Luther wasn’t around in 1970 when the rock opera, Jesus Christ Superstar, debuted. But I have to believe he would have liked it. I remember parts of the album being played in church during Holy Week services that year. It was quite the revolutionary thing. It went to Broadway the following year, with Jeff Fenholt (who died just this past week) as Jesus, Ben Vereen as Judas, and Yvonne Elliman as Mary Magdalene. It seemed like those songs were everywhere. People I know from the interfaith community have told me that they knew all the words to all the songs. It seems that Superstar transcended religious boundaries. That became true again when Jesus Christ Superstar Live in Concert was broadcast on Easter Sunday last year, with John Legend, Sara Bareilles, and Alice Cooper.

Do you have a favorite song from Jesus Christ Superstar? I’m partial to Hosanna Hey Sanna Sanna Sanna Hosanna . . . Especially the part where Jesus responds to the religious authorities:
Why waste your breath moaning at the crowd?
Nothing can be done to stop the shouting.
If every tongue were stilled
The noise would still continue.
The rocks and stone themselves would start to sing

I can’t think of a better Palm Sunday song than that one to imagine the entrance of Jesus into Jerusalem that day.

Hamilton and Superstar
Speaking of revolutionary things, has anyone here seen Hamilton? I haven’t seen it yet, but I’ve been listening to the soundtrack. And I have to say that I’m struck by some of the similarities between Hamilton and Jesus Christ Superstar.

First of all, they’re both versions of stories that took place in history and they’re told from a particular point of view. As a pastor, watching the new John Legend version of Superstar, I had some disagreements with it. For one, I always get apoplectic when Mary Magdalene is portrayed as a repentant prostitute. This version also ended with a quasi-resurrection scene, which the original did not have. I wouldn’t want someone who knows nothing about the Jesus story to get it only from this version. Having said that, though, we wouldn’t want to take only Matthew’s version, or Luke’s, or Mark’s, or John’s – each of them with a particular slant.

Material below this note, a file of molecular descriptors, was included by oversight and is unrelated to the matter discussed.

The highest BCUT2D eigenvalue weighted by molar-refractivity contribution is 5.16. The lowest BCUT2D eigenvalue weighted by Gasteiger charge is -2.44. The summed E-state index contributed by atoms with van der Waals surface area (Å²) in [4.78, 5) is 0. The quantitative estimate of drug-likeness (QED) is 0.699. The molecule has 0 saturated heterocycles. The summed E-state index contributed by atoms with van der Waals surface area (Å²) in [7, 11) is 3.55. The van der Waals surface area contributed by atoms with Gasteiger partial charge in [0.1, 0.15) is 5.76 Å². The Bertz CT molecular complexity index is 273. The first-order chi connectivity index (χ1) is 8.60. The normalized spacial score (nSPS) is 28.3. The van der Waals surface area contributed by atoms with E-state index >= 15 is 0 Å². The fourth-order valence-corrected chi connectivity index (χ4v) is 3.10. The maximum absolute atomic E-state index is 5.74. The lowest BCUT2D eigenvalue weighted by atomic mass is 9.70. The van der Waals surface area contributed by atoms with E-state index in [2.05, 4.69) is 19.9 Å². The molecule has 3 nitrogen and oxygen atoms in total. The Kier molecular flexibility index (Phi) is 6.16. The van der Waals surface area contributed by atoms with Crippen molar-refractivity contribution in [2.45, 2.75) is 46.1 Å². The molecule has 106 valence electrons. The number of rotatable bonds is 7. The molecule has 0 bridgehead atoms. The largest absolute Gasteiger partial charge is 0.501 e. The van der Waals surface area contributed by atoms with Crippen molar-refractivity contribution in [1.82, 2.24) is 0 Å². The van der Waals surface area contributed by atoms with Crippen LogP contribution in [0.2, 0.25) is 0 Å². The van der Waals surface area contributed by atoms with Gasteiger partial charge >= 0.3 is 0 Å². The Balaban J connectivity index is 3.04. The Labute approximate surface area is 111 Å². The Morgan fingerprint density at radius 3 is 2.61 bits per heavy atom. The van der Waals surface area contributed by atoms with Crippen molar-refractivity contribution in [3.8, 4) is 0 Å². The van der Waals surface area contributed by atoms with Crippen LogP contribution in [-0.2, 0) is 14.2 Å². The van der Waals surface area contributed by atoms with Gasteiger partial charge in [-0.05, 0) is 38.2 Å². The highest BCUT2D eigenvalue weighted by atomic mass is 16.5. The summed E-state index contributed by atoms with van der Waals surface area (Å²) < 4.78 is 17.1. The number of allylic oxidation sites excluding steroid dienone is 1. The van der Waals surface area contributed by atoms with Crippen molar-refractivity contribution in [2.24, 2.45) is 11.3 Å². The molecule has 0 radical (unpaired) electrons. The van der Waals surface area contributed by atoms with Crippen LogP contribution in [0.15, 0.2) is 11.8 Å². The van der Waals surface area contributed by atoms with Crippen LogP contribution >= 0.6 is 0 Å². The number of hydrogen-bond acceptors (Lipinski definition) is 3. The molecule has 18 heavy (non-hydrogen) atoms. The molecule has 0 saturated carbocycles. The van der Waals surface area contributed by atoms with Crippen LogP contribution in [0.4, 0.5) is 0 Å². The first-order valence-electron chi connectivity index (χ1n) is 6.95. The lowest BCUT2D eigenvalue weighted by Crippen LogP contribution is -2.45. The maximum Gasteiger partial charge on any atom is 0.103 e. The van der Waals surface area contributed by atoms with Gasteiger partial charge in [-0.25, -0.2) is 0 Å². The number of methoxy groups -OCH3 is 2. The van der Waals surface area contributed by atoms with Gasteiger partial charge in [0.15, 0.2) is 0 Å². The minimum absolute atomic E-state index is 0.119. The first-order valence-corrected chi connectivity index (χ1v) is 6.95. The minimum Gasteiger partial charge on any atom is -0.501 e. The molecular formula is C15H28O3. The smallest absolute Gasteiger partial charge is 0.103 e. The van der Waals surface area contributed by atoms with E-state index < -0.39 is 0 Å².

I’m sure historians have the same kind of reactions with Hamilton, also a version with a point of view, which shouldn’t be taken as literal fact. If we learn anything from these two musicals is that when we take the multiple versions of the story together – even with their discrepancies and inconsistencies – we’re more likely to find important truths within.

As I listened to the Hamilton sound track, it occurred to me how chaotic the early days of the United States must have been. While we tend to look back at the Founding Fathers as a monolithic unit, all in agreement with each other and in how to create a new government, it was actually quite messy. Same with the Jesus movement. Christianity didn’t spring forth fully formed from the head of Jesus. There were many versions living side by side until the Council of Nicea voted on the winning version in the 4thcentury.

Hamilton and Jesus Christ Superstar both have antagonists who open the show. Both Aaron Burr and Judas Iscariot counsel moderation, being cautious. Judas says it would have been safer for everyone if Jesus stayed in Nazareth, and Aaron Burr explains why he doesn’t like taking risks. Both become intricately connected to the title character and both deeply regret the part they play in the title character’s eventual death.